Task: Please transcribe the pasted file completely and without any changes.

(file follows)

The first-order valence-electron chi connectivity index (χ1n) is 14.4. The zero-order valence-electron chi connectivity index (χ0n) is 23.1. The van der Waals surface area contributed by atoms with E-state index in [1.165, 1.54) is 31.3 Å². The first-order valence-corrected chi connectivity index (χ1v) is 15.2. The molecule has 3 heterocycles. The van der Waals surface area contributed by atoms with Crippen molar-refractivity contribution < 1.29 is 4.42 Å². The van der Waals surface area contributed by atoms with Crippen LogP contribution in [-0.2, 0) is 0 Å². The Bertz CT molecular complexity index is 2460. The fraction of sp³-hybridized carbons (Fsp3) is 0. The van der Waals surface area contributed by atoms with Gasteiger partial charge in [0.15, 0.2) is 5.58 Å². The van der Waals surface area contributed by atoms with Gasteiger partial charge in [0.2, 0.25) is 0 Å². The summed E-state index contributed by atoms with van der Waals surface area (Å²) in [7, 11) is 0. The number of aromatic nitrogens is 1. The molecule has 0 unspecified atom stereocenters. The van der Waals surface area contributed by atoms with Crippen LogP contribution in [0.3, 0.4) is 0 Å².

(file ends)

The first-order valence-electron chi connectivity index (χ1n) is 14.4. The zero-order valence-electron chi connectivity index (χ0n) is 23.1. The van der Waals surface area contributed by atoms with E-state index in [1.165, 1.54) is 31.3 Å². The first-order valence-corrected chi connectivity index (χ1v) is 15.2. The molecule has 3 heterocycles. The van der Waals surface area contributed by atoms with Crippen molar-refractivity contribution < 1.29 is 4.42 Å². The van der Waals surface area contributed by atoms with Crippen LogP contribution in [-0.2, 0) is 0 Å². The Bertz CT molecular complexity index is 2460. The fraction of sp³-hybridized carbons (Fsp3) is 0. The van der Waals surface area contributed by atoms with Gasteiger partial charge in [0.15, 0.2) is 5.58 Å². The van der Waals surface area contributed by atoms with Gasteiger partial charge in [0.2, 0.25) is 0 Å². The summed E-state index contributed by atoms with van der Waals surface area (Å²) in [7, 11) is 0. The number of aromatic nitrogens is 1. The molecule has 0 unspecified atom stereocenters. The van der Waals surface area contributed by atoms with Crippen LogP contribution in [0.3, 0.4) is 0 Å².